In the past month I had to troubleshoot a lot of EAS related issues. This is always a complex process and you as an administrator have to collect a lot of data and provide them to your vendors. After providing these, you often feels like a ping-pong ball. Especially when multiple vendors are involved.
Based on two examples I want to explain, how I was able to proof some misbehaviour of EAS clients. Meanwhile both have been acknowledged by the vendor as a bug:
With iOS 10 this feature can trigger a meeting forward to multiple recipients using SmartForward command.
When a user marks an item read or unread, the flag does not get synced to the mailbox.
For troubleshooting I used the following tools:
When iOS 10 was introduced, we saw an increase of tickets related to meeting requests. Users complaint about the fact that a meeting got forwarded to all attendees. The person, who forwarded the meeting, hasn’t necessarily to be the organizer. After analyzing a couple of incidents, we could narrow it down to iOS 10 devices. In all cases we could see that these devices issued a SmartForward command:
Note: As you can see this was done by a client, with one of the latest versions!
A possible workaround is to disable this feature:
Settings > Calendar > Default Alert Times > Time to Leave
This case was not as easy as the previous one. Good thing was that I got this reported by a user who was sitting next to me. This made it a lot easier to troubleshoot.
He got two mails within a few minutes and marked them as read. Only one was marked as read on server-side, but his mobile device showed both as read. With this I almost got everything I needed.
First I pulled all data from IIS logs for the EAS device using my script Get-IISStats.ps1. As we had not yet the debug profile on the device installed, I had to make sure, which client modified the one item. Therefore I pulled the database events for this mailbox using Get-DatabaseEvent. To identify the two mails in the output, I need the value of the property PR_ENTRYID of these items. For this I used MFCMAPI.
Here is the one, which was delivered, marked as read and also synced to the server:
You can see that it was delivered through Transport and then modified by a mobile client (ClientCategory shows AirSync). But the following was not touched by a mobile client:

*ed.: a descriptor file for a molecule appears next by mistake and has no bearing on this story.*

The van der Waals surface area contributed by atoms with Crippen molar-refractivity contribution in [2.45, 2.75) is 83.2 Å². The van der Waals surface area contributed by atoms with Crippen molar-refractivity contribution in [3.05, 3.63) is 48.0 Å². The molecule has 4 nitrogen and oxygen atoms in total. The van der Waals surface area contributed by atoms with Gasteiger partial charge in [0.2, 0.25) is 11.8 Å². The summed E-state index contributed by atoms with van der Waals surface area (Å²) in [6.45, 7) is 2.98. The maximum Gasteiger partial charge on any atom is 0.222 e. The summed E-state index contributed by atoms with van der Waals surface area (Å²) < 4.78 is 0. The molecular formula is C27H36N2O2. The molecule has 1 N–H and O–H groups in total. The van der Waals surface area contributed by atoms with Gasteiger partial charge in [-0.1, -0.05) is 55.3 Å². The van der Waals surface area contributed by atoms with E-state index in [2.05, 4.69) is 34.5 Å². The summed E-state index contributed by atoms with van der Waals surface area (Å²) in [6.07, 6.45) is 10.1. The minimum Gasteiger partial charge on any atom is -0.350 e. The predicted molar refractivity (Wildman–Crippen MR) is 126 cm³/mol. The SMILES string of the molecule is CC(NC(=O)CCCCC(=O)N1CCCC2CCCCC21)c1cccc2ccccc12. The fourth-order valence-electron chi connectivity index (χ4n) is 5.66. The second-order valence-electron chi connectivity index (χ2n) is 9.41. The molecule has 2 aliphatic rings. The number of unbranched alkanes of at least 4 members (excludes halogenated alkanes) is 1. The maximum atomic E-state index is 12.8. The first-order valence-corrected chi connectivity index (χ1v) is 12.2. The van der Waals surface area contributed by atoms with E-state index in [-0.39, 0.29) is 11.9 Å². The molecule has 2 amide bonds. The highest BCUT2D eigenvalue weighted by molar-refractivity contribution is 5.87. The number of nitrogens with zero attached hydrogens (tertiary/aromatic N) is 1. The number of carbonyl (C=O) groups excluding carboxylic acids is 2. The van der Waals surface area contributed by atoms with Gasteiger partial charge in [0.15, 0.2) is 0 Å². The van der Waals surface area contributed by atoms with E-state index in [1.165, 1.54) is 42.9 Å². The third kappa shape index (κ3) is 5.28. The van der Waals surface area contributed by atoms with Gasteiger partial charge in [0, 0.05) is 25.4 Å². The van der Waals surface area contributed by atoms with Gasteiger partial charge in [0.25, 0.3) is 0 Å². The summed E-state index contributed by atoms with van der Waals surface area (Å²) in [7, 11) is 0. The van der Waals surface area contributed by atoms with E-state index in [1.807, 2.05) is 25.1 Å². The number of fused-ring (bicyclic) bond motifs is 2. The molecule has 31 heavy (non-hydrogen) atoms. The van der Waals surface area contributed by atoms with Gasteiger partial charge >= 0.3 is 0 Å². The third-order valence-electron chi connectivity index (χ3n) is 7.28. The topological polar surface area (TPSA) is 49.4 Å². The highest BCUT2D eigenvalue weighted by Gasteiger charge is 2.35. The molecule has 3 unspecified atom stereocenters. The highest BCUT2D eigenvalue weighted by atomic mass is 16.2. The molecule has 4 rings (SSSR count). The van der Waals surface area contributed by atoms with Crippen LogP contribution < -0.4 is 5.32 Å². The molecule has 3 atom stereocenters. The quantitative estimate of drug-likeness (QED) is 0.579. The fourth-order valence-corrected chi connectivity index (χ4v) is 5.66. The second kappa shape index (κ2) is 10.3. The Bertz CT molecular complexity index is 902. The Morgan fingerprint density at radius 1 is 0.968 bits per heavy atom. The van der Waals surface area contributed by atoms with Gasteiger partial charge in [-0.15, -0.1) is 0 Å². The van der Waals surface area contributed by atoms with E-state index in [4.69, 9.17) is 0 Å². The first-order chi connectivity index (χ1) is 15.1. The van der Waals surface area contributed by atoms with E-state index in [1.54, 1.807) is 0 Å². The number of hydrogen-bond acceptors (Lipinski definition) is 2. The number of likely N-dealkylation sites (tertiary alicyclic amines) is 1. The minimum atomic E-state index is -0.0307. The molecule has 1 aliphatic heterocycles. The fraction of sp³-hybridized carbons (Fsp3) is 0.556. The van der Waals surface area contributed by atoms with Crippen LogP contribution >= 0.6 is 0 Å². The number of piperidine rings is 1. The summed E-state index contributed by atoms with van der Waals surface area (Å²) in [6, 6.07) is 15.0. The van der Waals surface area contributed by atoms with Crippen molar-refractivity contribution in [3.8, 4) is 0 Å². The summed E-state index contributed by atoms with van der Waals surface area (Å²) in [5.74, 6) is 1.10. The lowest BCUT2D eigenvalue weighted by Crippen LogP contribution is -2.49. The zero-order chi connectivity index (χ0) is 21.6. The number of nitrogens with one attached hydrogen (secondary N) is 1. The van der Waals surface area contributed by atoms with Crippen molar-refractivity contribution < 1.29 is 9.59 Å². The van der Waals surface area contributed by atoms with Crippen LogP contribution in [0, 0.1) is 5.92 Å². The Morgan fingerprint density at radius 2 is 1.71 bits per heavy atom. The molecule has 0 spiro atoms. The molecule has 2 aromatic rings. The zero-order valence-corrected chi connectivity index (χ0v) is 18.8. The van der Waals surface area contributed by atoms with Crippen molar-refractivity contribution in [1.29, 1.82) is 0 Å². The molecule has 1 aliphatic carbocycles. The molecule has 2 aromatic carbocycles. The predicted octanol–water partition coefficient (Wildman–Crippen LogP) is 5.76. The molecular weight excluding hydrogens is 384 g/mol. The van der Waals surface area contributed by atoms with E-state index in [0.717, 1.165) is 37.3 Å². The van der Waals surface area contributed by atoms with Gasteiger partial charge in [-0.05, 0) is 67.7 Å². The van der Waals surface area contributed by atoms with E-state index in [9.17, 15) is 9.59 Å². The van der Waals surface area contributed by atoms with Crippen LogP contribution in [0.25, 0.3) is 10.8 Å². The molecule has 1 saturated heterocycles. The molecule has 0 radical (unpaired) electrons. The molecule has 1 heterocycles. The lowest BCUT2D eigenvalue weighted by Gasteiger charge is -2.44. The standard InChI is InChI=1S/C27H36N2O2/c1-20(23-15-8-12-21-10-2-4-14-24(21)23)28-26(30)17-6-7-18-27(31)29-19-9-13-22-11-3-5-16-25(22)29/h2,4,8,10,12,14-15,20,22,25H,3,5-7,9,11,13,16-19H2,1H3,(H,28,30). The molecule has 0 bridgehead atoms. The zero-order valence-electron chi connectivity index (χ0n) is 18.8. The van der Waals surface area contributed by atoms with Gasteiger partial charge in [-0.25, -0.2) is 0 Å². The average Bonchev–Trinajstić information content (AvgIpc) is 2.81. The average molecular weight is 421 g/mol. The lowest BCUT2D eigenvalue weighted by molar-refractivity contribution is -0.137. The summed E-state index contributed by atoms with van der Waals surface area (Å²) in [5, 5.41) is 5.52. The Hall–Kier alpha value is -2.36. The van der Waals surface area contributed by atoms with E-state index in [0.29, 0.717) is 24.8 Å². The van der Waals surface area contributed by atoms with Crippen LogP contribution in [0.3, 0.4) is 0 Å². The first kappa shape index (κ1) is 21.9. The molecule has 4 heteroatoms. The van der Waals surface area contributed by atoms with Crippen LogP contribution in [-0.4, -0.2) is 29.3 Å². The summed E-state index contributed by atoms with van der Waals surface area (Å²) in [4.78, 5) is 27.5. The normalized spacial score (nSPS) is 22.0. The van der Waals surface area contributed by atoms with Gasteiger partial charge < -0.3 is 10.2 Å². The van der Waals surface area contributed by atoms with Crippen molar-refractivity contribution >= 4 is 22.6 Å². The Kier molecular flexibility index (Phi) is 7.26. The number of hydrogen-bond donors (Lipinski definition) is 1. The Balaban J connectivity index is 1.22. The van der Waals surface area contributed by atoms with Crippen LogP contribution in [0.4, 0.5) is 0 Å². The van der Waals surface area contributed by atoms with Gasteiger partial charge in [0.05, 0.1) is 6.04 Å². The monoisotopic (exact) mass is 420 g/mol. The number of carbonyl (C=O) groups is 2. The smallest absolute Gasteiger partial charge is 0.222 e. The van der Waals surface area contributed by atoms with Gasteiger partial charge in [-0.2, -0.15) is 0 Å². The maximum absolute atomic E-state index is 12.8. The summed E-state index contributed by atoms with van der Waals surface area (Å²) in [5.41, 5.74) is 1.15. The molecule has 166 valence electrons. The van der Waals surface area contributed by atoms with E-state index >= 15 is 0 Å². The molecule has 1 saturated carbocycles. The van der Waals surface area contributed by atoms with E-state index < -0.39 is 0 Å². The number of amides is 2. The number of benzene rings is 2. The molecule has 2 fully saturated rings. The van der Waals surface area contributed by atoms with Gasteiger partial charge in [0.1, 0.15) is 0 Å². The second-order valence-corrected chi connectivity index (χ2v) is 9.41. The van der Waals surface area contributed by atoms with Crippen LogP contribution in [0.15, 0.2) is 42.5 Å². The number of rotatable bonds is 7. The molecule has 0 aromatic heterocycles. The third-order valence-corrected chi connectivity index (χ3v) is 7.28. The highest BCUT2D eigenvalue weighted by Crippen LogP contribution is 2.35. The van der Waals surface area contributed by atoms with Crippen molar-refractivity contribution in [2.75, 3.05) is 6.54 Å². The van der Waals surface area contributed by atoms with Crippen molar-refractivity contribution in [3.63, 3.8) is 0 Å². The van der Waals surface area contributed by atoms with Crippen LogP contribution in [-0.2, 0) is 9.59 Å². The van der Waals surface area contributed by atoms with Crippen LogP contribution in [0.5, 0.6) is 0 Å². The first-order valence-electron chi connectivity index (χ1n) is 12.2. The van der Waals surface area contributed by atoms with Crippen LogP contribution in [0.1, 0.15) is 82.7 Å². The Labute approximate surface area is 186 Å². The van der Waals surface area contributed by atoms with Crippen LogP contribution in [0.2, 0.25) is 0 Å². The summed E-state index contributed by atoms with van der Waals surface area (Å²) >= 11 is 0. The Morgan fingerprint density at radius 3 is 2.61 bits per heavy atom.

Here we can see only Transport in ClientCategory.
Now we have the events from the database and we can compare those with the entries in the IIS logs. For this you need to be aware of the following:
Exchange ActiveSync is the only protocol, where all the actions are logged in the IIS logs. You can find the entries in the field cs-uri-query. There is an outdated article, which describes a small portion:
It’s definitely worth reading through this article!
I’m looking for client-side actions, which match the timestamps above. My script extracts from the field cs-uri-query the relevant data and you can find the values in the columns EASServerChanges and EASClientChanges. I imported the CSV file into Excel for analysis.
As you can see there is a matching entry for the timestamp 16:11:16. But the value is 0a1c0d0f0e0s0fs, which means one item was changed and not two. I couldn’t find another entry with client-side changes before and afterwards. For the mobile device, both items are marked as read. Thus means client and server are out of sync. Only a full re-sync would get the client back in sync.
Currently there is no workaround available.
I believe that the Read/Unread flag issue is not limited to this flag. It seems like a general problem under certain circumstances, which also causes other issues like Calendar items.
As you can see all information is there and you can collect them. It’s only a matter of time and knowledge to analyse and find the correct conclusion. I hope this brief post gave you an idea what capabillities for troubleshooting exist and helps you to identify issues.